Pensions  

Young income levels still lower than pre-crisis: IFS

Young income levels still lower than pre-crisis: IFS

Pensioners are now the least likely demographic group to live in poverty, according to the Institute of Fiscal Studies, as the under 30s continue to see their incomes depressed.

Just 12.1 per cent of pensioners are living below the line, according to the latest data from the IFS. In the 2014 to 2015 financial year, 12.8 per cent of pensioners were classed as living in poverty, compared to almost 50 per cent 20 years ago.

That left them better off than working age people without children - 17.8 per cent of whom live below the poverty line - and much better off than children - 27.5 per cent of whom live in poverty.

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In real terms, that meant 3.7 million children were living in poverty last year, according to the IFS study.

In 1996, pensioners and children were at equal risk of living in poverty. Now there is a 15 percentage point difference between them.

The report focused on income inequality among working-age people, and did not go into great detail over why pensioners had done so much better than working people over the last decade.

However, it did point out that state benefits to pensioners had seen a huge increase since 2007, going up 8.1 per cent as a share of the UK’s total income. Income from investments and private pensions also increased by 2.9 per cent.

Meanwhile, employee income fell by 3.5 per cent, while self-employed income fell by 2.1 per cent.

The IFS also stated that pensioners, thanks to indexation of annual income increases, were not subject to income reductions.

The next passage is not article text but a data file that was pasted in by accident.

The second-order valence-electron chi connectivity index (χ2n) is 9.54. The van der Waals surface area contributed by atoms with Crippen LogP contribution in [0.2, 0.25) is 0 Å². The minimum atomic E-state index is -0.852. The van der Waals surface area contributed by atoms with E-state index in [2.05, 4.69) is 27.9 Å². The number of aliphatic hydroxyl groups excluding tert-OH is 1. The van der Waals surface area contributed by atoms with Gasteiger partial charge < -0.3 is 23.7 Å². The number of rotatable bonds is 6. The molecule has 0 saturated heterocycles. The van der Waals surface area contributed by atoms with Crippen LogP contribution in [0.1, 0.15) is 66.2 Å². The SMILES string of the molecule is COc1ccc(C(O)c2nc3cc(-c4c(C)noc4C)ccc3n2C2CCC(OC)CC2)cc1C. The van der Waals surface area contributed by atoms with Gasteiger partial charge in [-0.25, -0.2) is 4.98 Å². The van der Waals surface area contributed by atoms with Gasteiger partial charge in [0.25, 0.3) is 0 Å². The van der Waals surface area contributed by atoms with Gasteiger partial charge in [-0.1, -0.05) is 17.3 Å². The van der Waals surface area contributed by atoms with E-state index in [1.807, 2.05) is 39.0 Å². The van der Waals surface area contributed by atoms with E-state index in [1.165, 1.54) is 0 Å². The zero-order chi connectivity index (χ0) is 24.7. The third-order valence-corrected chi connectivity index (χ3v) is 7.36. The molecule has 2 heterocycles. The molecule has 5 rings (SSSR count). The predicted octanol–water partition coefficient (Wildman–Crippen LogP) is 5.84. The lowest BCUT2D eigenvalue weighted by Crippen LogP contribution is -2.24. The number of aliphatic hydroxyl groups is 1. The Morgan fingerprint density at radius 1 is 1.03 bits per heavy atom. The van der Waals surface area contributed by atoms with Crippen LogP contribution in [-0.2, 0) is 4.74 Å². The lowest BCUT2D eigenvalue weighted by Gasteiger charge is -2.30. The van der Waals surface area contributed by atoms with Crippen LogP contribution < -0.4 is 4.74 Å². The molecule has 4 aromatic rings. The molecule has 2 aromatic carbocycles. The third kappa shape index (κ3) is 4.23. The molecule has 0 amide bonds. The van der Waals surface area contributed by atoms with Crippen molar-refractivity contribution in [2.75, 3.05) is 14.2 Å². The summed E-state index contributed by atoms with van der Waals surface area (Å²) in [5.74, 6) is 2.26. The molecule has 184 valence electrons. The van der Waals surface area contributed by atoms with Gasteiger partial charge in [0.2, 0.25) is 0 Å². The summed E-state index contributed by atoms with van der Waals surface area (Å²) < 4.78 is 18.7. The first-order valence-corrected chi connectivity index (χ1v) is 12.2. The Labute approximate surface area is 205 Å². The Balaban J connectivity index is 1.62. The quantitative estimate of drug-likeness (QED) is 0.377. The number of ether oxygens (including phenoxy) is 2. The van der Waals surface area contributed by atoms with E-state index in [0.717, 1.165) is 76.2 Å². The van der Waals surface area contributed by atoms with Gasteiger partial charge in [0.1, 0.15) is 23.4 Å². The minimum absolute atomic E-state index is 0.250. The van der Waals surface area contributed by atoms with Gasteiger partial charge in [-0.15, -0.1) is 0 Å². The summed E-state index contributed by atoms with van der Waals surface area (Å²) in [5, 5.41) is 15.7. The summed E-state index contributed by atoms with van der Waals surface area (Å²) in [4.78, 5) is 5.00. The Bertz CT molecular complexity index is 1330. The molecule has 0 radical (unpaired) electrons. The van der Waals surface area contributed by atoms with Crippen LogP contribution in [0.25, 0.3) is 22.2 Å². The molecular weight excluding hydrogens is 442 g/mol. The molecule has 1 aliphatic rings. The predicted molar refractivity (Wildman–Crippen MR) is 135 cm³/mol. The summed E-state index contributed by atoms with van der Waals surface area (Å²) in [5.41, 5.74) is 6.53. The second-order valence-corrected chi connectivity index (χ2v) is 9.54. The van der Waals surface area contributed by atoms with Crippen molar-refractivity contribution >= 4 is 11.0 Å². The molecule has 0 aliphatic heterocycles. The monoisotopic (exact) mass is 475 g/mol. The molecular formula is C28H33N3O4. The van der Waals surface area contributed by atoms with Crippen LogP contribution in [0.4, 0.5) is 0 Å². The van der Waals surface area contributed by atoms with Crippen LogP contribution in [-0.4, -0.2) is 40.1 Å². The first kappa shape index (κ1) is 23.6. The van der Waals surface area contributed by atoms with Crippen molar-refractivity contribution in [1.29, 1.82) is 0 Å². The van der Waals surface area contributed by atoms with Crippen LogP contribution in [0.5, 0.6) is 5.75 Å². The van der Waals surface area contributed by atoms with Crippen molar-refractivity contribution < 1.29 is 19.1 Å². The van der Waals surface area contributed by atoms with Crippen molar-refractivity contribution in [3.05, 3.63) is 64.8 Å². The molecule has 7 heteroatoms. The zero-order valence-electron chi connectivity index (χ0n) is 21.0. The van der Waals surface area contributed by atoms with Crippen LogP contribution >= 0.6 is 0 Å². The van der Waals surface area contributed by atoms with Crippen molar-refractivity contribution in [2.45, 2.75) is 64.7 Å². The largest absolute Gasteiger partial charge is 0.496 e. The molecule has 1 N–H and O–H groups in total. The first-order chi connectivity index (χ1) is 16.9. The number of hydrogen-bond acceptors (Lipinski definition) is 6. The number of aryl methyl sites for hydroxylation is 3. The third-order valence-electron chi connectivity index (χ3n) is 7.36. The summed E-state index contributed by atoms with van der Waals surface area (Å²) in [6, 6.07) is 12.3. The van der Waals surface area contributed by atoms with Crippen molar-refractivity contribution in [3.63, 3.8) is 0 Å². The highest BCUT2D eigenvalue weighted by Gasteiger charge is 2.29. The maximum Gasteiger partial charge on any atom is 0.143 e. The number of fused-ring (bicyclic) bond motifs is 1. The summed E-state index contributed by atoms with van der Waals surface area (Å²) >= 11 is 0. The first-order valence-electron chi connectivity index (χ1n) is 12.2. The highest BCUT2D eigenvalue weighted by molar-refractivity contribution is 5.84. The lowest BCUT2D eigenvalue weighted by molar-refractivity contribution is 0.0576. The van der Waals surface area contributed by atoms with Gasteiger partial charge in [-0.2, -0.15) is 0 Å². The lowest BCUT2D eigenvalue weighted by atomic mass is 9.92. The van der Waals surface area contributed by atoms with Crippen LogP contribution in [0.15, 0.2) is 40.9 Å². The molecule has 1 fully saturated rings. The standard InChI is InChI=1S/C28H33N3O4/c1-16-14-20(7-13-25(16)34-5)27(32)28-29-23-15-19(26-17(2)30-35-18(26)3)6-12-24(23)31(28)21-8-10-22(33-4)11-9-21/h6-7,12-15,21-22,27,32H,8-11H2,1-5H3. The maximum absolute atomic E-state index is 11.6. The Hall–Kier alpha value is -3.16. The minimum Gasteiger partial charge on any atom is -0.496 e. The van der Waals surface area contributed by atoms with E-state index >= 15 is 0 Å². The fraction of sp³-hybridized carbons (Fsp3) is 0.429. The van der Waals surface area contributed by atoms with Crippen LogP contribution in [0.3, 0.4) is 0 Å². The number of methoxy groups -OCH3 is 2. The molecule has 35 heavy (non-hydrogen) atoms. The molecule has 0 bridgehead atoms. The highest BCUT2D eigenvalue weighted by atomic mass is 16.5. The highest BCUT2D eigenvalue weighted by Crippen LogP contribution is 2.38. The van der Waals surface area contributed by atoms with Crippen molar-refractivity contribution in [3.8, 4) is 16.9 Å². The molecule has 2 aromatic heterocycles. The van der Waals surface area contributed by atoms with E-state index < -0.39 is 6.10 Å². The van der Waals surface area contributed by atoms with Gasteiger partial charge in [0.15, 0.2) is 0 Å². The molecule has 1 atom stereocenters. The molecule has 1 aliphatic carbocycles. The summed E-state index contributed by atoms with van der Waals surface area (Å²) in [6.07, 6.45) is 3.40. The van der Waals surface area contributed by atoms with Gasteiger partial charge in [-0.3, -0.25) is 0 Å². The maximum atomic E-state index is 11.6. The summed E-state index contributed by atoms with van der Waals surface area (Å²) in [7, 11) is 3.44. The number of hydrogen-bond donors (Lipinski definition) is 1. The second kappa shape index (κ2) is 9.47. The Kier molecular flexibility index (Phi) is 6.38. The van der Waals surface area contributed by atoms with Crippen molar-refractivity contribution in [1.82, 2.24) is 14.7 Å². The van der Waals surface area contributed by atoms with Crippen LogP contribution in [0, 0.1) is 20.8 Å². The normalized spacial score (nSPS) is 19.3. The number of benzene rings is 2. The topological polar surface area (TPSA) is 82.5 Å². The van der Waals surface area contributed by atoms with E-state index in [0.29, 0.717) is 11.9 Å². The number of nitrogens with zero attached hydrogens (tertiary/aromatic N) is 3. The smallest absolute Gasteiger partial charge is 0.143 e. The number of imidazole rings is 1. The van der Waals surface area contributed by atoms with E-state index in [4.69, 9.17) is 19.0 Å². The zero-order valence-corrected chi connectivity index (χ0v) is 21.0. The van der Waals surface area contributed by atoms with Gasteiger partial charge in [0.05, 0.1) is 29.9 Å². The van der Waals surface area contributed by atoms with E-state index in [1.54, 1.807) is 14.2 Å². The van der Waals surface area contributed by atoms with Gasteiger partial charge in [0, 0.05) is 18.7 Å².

Today’s retirees and pre-retirees fared the best in the aftermath of the 2008 global financial crisis, while the under 30s fared the worst.

“Median income for those aged 60 and over is now 11 per cent above its 2007–08 level, for 31- to 59-year-olds it has returned to its 2007–08 level, but for 22- 30-year-olds it is still 7 per cent below (despite growing by 4.5 per cent in the last two years as the labour market has recovered),” the report read.

Andrew Hood, an author of the report and research economist at the IFS said that given the economic recovery and cuts to benefits over the last few years we might have expected inequality to rise.

“But the combination of strong employment growth, some earnings growth for low-paid workers, and a lack of earnings growth for others, has kept inequality below its pre-recession level,” he noted.

Prudential’s head of business development for pensions Vince Smith-Hughes said the IFS findings confirmed Prudential’s own research, which found that people retiring in 2016 expect to receive on average an annual income of £17,700.

However, he added that debt in retirement was still a big issue, with those who still have debts owe an average of £18,800 and paying these off using income from retirement can be difficult.

“Those who are retiring in debt this year expect to take around three-and-a-half years to pay off the money they owe – and debt repayments cost them on average £224 a month.”